Bandolier holsters may not be some of the more popular holsters around but they still do serve a valuable purpose when it comes to packing your handgun. The main reason why they aren’t as popular is because many view bandolier holsters as impractical. But is that really true? Why sling an entire bandolier over you when you could simply fasten on a hip holster or sling over a shoulder holster? Shoulder holsters and bandolier holsters in particular garner the most comparisons and we’ll go over those comparisons below.
When we think of bandoliers, we typically don’t think of holsters to begin with. Instead, the images of wild west outlaws or military machine gunners with crisscrossing belts of cartridges come to mind instead. Therefore, many discard bandolier holsters as ridiculous to begin with.
Some bandolier holsters do come with more than just the holster on the sling. Some have pouches for spare magazines or accessories (such as a cleaning rod), or belt loops to store extra ammunition. Generally speaking, bandolier holsters with belt loops will be built for revolvers, and those with spare magazines for automatics.
Nonetheless, bandolier holsters are not the best option for every scenario where you would need to carry a handgun. But then again, is there any holster that fits each and every scenario? In truth, you’ll need a variety of different holsters for different uses, and you’ll also need a variety for different guns. If you plan on packing a 9mm pistol, a hip holster or a shoulder holster would be a better choice. But if you plan on packing a scoped long barreled .357 or .44 magnum revolver, then you’ll want to give shoulder holsters or bandolier holsters a look.
- 1 Top 3 Bandolier Holsters
- 2 Who are Bandolier Holsters Designed For?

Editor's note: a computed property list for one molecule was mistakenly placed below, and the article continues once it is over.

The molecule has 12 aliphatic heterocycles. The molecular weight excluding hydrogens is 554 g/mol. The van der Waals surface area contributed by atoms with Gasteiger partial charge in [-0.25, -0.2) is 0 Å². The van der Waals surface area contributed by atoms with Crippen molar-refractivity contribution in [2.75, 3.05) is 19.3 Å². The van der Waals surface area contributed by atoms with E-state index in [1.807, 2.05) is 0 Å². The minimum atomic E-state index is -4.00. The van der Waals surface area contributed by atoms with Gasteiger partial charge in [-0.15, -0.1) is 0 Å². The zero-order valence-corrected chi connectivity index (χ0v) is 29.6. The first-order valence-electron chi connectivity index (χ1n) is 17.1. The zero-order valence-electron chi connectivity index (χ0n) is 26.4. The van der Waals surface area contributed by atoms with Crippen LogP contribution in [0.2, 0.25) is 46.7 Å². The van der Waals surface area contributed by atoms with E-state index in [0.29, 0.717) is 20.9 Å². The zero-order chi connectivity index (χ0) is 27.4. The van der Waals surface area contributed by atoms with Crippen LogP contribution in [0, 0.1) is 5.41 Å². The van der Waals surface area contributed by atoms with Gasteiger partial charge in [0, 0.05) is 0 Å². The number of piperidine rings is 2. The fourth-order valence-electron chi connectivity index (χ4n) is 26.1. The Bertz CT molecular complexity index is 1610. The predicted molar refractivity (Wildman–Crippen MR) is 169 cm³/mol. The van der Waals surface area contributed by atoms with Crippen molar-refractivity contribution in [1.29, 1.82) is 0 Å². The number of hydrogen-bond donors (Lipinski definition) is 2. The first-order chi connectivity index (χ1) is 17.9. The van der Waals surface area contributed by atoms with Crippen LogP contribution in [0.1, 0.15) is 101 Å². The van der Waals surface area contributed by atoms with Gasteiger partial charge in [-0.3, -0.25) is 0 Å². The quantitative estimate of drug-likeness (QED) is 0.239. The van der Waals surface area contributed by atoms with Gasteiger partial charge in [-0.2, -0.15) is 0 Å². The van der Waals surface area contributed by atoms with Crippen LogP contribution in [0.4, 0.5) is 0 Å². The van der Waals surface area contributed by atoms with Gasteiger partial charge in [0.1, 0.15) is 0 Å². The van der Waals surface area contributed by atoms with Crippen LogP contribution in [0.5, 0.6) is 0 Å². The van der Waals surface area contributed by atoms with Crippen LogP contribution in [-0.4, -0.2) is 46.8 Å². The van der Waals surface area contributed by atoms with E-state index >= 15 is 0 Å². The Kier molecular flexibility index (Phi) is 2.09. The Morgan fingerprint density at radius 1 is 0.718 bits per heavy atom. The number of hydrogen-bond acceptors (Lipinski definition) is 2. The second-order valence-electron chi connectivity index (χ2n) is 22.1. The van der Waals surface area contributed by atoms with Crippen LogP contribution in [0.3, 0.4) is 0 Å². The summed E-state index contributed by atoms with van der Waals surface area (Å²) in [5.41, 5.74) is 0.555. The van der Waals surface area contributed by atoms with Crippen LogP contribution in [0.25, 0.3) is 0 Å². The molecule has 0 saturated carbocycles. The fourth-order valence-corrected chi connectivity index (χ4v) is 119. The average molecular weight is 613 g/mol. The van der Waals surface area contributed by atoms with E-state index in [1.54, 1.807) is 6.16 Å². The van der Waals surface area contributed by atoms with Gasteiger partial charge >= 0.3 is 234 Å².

- 3 Deciding Between a Shoulder Holster and Bandolier Holster
Top 3 Bandolier Holsters
There aren’t loads and loads of bandolier holster models like there are for other more common types of holsters. Since they are considered more of a specialty item, they aren’t continually mass produced with new lines coming out regularly from the top holster companies. But rest assured there are some diamonds out there and I’ll point out the top 3 below:
Bulldog Black Scoped Bandolier Holster
The Bulldog Black Scope Bandolier holster is a very affordable and simple bandolier holster that will be able to fit nearly any large frame and large caliber scoped revolver with a scope and a barrel length of up to eight inches. If you plan on trying your hand at handgun hunting next time hunting season comes around, this is an excellent holster choice for you.
This bandolier holster comes with an adjustable shoulder strap, meaning that it can be adjusted for comfort and allows you to set it at the right drop length. And as we have mentioned, there is enough space in this holster for you to have a scope on your revolver. Common revolvers used with this holster, but not limited to, are: Ruger Redhawk, Smith and Wesson Redhawk, Taurus Raging Bull, Llama Super Comanche, Colt Python/Trooper/Anaconda and many others.
Bandolier Shoulder Holster Unscoped 7 ½ – 8 ½” Revolver
There are many simple and low cost bandolier holsters for revolvers out there, but many of them are designed to accommodate revolvers with scopes. If you plan on simply packing a revolver as a sidearm next time you go hunting, then this Bandolier Shoulder Holster Unscoped is one to give consideration to.
This holster comes with a number of important features, including a belt to secure the holster tightly and a thumb break strap that both keeps the revolver secure in the holster and allows for a fast draw if necessary. In addition, this holster also has a shoulder strap that is adjustable, so you can set it to your specifications.
Blackhawk Scoped Pistol Bandolier Holster
Many people searching for a high end bandolier holster for their scoped revolver may think that leather is their only option, but this Blackhawk Scoped Pistol Bandolier holster proves them wrong. This bandolier holster is designed to accommodate any double or single action revolver with a barrel length up to 6 ½ inches, and made perfect for firearm owners who are packing bigger scoped hunting or target guns across their body.
What makes this holster unique is the padded flap that is made to protect the entire gun from all kinds of weather. But in the event that you don’t want the padded flap covering the gun, you can also remove it and install a retention flap instead for a quicker draw.